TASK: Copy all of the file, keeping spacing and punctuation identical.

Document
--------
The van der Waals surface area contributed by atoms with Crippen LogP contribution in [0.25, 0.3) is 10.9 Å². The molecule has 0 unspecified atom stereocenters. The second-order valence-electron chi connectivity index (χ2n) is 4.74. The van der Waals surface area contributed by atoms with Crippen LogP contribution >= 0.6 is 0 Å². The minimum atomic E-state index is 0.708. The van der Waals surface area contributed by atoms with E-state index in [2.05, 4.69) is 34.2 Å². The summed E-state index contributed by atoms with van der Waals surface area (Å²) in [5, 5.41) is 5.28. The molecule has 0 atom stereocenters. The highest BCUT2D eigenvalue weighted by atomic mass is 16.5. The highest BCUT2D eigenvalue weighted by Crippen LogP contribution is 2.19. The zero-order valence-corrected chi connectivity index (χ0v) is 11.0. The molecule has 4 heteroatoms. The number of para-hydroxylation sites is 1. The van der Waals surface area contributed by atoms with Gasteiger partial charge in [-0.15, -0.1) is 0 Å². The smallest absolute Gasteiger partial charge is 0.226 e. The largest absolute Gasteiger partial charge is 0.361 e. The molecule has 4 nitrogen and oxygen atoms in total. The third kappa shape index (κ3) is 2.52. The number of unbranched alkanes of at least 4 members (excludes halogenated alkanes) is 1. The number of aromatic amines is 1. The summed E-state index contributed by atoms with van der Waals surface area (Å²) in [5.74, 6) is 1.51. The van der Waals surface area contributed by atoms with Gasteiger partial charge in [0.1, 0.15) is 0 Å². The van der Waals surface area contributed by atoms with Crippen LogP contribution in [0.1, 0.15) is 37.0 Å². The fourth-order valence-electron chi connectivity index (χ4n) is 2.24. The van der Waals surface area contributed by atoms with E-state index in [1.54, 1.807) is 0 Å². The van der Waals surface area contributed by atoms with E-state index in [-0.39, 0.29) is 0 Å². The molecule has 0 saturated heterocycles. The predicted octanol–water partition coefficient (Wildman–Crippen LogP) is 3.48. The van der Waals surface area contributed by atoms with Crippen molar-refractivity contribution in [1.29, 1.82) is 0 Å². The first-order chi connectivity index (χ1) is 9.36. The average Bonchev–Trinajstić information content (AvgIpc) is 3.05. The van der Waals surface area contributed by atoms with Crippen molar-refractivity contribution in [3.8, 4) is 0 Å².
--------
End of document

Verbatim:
The van der Waals surface area contributed by atoms with Crippen LogP contribution in [0.25, 0.3) is 10.9 Å². The molecule has 0 unspecified atom stereocenters. The second-order valence-electron chi connectivity index (χ2n) is 4.74. The van der Waals surface area contributed by atoms with Crippen LogP contribution >= 0.6 is 0 Å². The minimum atomic E-state index is 0.708. The van der Waals surface area contributed by atoms with E-state index in [2.05, 4.69) is 34.2 Å². The summed E-state index contributed by atoms with van der Waals surface area (Å²) in [5, 5.41) is 5.28. The molecule has 0 atom stereocenters. The highest BCUT2D eigenvalue weighted by atomic mass is 16.5. The highest BCUT2D eigenvalue weighted by Crippen LogP contribution is 2.19. The zero-order valence-corrected chi connectivity index (χ0v) is 11.0. The molecule has 4 heteroatoms. The number of para-hydroxylation sites is 1. The van der Waals surface area contributed by atoms with Gasteiger partial charge in [-0.15, -0.1) is 0 Å². The smallest absolute Gasteiger partial charge is 0.226 e. The largest absolute Gasteiger partial charge is 0.361 e. The molecule has 4 nitrogen and oxygen atoms in total. The third kappa shape index (κ3) is 2.52. The number of unbranched alkanes of at least 4 members (excludes halogenated alkanes) is 1. The number of aromatic amines is 1. The summed E-state index contributed by atoms with van der Waals surface area (Å²) in [5.74, 6) is 1.51. The van der Waals surface area contributed by atoms with Gasteiger partial charge in [0.1, 0.15) is 0 Å². The van der Waals surface area contributed by atoms with Crippen LogP contribution in [0.1, 0.15) is 37.0 Å². The fourth-order valence-electron chi connectivity index (χ4n) is 2.24. The van der Waals surface area contributed by atoms with E-state index in [1.54, 1.807) is 0 Å². The van der Waals surface area contributed by atoms with E-state index in [-0.39, 0.29) is 0 Å². The molecule has 0 saturated heterocycles. The predicted octanol–water partition coefficient (Wildman–Crippen LogP) is 3.48. The van der Waals surface area contributed by atoms with Crippen molar-refractivity contribution in [1.29, 1.82) is 0 Å². The first-order chi connectivity index (χ1) is 9.36. The average Bonchev–Trinajstić information content (AvgIpc) is 3.05. The van der Waals surface area contributed by atoms with Crippen molar-refractivity contribution in [3.8, 4) is 0 Å².